One of the notable things about the question-and-answer site Quora is the quality of answers that are posted to interesting questions. One recent example is the in-depth response posted to the question: “Which is better to work for, Google or Facebook?” The answer comes from David Braginsky, who worked as a developer at Google (s goog) for four years, then moved to Facebook, where he’s worked for three years. His take? The search company is like graduate school, filled with big brains working on complicated problems, while the social network doesn’t think as much about the deep implications of things; it just does them.
Braginsky says when it comes to culture, Google is more technically focused, in that staffers there “value working on hard problems, and doing them right… things are often done because they are technically hard or impressive [and] on most projects, the engineers make the calls.” He adds that when projects are undertaken at the search company, “the code is usually solid, and the systems are designed for scale from the very beginning. There are many experts around and review processes set up for systems designs.”
At Facebook, however, the attitude is “something needs to be done, and people do it. Most of the time they don’t read the literature on the subject, or consult experts about the ‘right way’ to do it, they just sit down, write the code, and make things work.” This can cause problems at times when things are rushed into production, he says: “Sometimes the way they do it is naive, and a lot of time it may cause bugs or break as it goes into production. And when that happens, they fix their problems… and (in most cases) move on to the next thing.” Although he’s talking about programming, this seat-of-the-pants approach could help explain some of Facebook’s backtracking on privacy features and other elements of the service.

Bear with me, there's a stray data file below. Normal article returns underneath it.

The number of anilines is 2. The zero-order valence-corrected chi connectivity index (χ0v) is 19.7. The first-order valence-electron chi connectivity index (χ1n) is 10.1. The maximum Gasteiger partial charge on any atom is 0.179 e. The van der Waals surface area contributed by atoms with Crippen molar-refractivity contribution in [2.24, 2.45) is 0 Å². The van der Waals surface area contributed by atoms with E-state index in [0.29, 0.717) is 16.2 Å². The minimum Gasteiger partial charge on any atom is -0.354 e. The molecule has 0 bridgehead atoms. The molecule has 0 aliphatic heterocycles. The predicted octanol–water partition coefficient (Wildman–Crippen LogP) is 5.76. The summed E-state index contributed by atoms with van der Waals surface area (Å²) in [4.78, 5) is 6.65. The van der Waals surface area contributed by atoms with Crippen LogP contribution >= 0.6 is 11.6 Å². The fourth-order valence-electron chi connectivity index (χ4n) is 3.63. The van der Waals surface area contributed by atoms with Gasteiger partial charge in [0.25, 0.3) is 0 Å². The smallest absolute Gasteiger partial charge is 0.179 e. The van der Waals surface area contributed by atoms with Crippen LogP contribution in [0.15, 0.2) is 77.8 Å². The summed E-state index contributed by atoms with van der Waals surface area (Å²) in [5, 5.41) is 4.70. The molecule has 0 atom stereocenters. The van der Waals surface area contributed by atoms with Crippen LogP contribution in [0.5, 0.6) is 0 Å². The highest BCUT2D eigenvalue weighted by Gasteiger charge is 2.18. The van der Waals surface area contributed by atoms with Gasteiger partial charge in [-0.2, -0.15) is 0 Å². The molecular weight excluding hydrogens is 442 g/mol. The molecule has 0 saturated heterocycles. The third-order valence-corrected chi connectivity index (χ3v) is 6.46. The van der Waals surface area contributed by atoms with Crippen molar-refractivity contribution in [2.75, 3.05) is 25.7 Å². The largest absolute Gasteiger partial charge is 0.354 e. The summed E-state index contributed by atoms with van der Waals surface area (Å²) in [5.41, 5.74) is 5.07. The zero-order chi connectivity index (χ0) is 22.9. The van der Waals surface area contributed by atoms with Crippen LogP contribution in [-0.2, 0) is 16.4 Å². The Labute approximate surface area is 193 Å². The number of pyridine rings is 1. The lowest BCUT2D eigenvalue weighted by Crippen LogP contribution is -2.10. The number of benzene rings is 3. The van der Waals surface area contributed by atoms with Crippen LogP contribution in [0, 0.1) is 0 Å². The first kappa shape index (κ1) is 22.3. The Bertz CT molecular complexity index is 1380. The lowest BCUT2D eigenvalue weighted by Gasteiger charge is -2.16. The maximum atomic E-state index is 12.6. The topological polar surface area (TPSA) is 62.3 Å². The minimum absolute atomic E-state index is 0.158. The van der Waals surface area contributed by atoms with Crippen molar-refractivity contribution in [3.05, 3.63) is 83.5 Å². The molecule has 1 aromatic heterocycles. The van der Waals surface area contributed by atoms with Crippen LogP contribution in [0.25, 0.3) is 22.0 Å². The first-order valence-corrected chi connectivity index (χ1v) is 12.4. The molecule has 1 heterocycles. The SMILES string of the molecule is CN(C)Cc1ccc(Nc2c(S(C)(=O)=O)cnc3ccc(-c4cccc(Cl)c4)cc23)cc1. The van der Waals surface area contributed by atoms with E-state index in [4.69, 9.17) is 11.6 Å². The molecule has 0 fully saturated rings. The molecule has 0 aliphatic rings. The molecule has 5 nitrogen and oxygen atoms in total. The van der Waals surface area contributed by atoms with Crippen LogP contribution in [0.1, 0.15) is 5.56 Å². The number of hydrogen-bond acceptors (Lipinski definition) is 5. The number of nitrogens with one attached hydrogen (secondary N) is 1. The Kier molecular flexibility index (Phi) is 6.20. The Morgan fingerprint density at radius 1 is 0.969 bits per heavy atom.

While engineers and technical specs rule the day at Google, Braginsky says, “Facebook values products and user experience, and designers tend to have a much larger impact. Zuck [CEO Mark Zuckerberg] spends a lot of time looking at product mocks, and is involved pretty deeply with the site’s look and feel.” Another interesting aspect of the developer’s take on the two companies is the way he describes how Google’s size has affected its culture and processes:
Google is really big. There are multiple teams doing the same thing and don’t know about each other. There are teams that strongly believe that other teams should not exist. There are giant sections of Google that have been described as “non-Google” because of culture drift and acquisitions.
It’s odd to think that parts of the web giant might be seen by others at the company as “non-Google,” but not surprising, given the rate at which the company has grown and the number of acquisitions it has made (something it has stepped up even further in the past year). Meanwhile, Braginsky says that at Facebook “there is sometimes duplication of work, but it is almost always intentional.” And from a developer’s point of view, he says that working at a giant technology company like Google has benefits because it does world-class research in computer science, which can pay off “if you are good enough to convince the Google management structure to not place you into one of the many critical but not very interesting teams.”
There are some other interesting observations in Braginsky’s answer, including the fact that Google employs “a noticeable number of people that should have never been hired, and the company seems reluctant (or unable) to remedy that” (although he says that’s based more on reports from friends at Google than personal experience). Facebook, he says, “is much more willing to fire people,” so the overall average quality of engineers is higher. While there are people at Google who’ve made the computer industry into what it is today, Braginsky says, “it is very unlikely that you will work with, or interact with, those people.”
While the engineer’s answer is just one person’s perspective on working at Google and Facebook, it is interesting to see the contrasts and similarities — and possibly a glimpse of the kinds of size-related problems that Facebook might wind up dealing with if it continues to grow at the pace it has been. If you have any experience working at either place, feel free to share your impressions in the comments.
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